Both the Soviet Union and the US used radio to communicate directly with each other, complementing the more traditional diplomatic channels. To seek a resolution to the crisis, the Soviet leader, Nikolai Khrushchev, used Radio Moscow knowing that his words would be monitored and reported long before the official communiques reached the Oval Office, and in the circumstances time was certainly of the essence. Khrushchev's first letter to President Kennedy on 26 October 1962 had been subject to a long delay in its transmission to Washington from the US embassy in Moscow. This was a gamble the Soviet leaders were no longer prepared to take, hence radio was considered the fastest method of communicating with the American President. On 27 October the US issued a statement welcoming Khrushchev's communication to remove the missiles in Cuba in response for a promise that there would be no US invasion of the island. This statement ignored a second message, broadcast twice on Radio Moscow, demanding the US remove its missiles from Turkey in return for a climbdown in Cuba.
At 1405 GMT (0900 Washington time) on 28 October 1962, Radio Moscow announced that it would transmit an important government statement, the broadcast beginning even before its textual editing had been completed. No clearer warning could be issued to the BBC's monitors at Caversham Park that they should prepare to receive, transcribe and report what followed.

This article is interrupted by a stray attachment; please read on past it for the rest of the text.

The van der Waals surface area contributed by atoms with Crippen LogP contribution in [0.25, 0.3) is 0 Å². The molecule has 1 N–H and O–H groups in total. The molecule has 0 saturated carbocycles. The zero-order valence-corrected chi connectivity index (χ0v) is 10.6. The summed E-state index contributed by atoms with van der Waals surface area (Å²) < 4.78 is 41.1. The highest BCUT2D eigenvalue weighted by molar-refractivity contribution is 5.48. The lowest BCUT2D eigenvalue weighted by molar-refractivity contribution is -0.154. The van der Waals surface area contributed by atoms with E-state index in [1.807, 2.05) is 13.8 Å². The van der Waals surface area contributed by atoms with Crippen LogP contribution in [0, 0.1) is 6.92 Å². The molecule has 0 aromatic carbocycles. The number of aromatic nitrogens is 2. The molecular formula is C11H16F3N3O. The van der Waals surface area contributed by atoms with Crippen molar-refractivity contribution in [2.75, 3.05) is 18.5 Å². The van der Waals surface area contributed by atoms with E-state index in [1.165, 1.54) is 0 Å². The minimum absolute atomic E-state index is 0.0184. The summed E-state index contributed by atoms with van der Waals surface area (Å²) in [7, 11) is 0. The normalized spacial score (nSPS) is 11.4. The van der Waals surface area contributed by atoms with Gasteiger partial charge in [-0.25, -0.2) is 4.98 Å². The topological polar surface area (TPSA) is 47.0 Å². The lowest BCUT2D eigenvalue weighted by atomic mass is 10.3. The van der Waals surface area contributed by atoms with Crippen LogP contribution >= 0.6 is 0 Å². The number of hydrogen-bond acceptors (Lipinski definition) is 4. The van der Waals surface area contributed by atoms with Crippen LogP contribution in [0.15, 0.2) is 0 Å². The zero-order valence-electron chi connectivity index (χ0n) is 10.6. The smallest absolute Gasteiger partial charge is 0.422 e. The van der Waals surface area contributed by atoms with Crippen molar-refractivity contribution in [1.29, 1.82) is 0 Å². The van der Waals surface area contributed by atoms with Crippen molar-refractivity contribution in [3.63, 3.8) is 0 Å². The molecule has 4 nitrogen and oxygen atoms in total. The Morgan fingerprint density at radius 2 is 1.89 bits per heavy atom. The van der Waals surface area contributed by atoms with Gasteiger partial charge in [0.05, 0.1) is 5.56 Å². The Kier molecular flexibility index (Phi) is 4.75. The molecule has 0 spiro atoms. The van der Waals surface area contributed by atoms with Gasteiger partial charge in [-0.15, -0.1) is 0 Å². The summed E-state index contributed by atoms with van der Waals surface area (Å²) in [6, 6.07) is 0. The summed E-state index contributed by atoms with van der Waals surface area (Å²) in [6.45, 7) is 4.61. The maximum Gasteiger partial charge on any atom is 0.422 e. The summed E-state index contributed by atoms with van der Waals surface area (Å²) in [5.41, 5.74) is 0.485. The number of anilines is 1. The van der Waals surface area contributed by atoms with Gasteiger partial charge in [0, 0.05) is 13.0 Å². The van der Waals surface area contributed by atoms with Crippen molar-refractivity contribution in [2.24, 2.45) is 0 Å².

As in previous broadcasts, Khrushchev addressed Kennedy personally as 'esteemed Mr President', informing him that 'the Soviet government, in addition to orders previously issued for the cessation of further work on the [Cuban] building sites for the weapons,' had 'issued a new order; for the weapons which you describe as "offensive" to be dismantled, packed up and returned to the Soviet Union.'
The significance of this broadcast, and the importance attached to it by the Soviet leadership's insistence that it be monitored and reported, can be adduced by the fact that it was repeated four times in the home service and no less than thirteen times in the North American service, in addition to several repeats in Spanish for listeners in Cuba.
Kennedy decided to accept the terms of the message in the same way that he had received it - over the radio. James A. Nathan has described this as a 'considerable departure from diplomacy'.  But there was nothing diplomatic about this particular communication. It was not an act of negotiation or the basis for further discussion, but was rather a public announcement of intention which, by its very nature, lacked flexibility and the capacity for compromise.
Kennedy's welcome of Khrushchev's decision was duly reported by TASS and in Moscow Radio's home service on 28 October, though it was not published in Russian newspapers until 30 October, a delay designed to strengthen Khrushchev's image as a hero who had taken a firm stand to avert war. Radio Moscow told its listeners in North America that the Soviet government's decision to end the crisis should not be regarded as a sign of weakness. On the contrary, the country had 'displayed forbearance ... in an effort to keep world peace. It did a service to all of humanity with a courageous restraint and refusal to be provoked, for it saved the world from thermonuclear disaster. ... Only a country confident of its strength could take the stand the USSR has taken'. 
Kennedy said he felt 'like a new man. Do you realise,' he asked his friend, Dave Powers, 'that we had an airstrike [against Cuba] all arranged for Tuesday [just two days later]? Thank God it's all over'. 
 Nathan, James A. (1988), 'Cold War Model' in Robert A. Divine (ed.) The Cuban Missile Crisis (New York: Markus Wiener) p.342
 BBC Summary of World Broadcasts, Part I, 31 October 1962.
 Quoted in Beschloss, Michael R. (1991), Kennedy v. Khrushchev: The Crisis Years, 1960-1963 (London: Faber & Faber), pp.541-2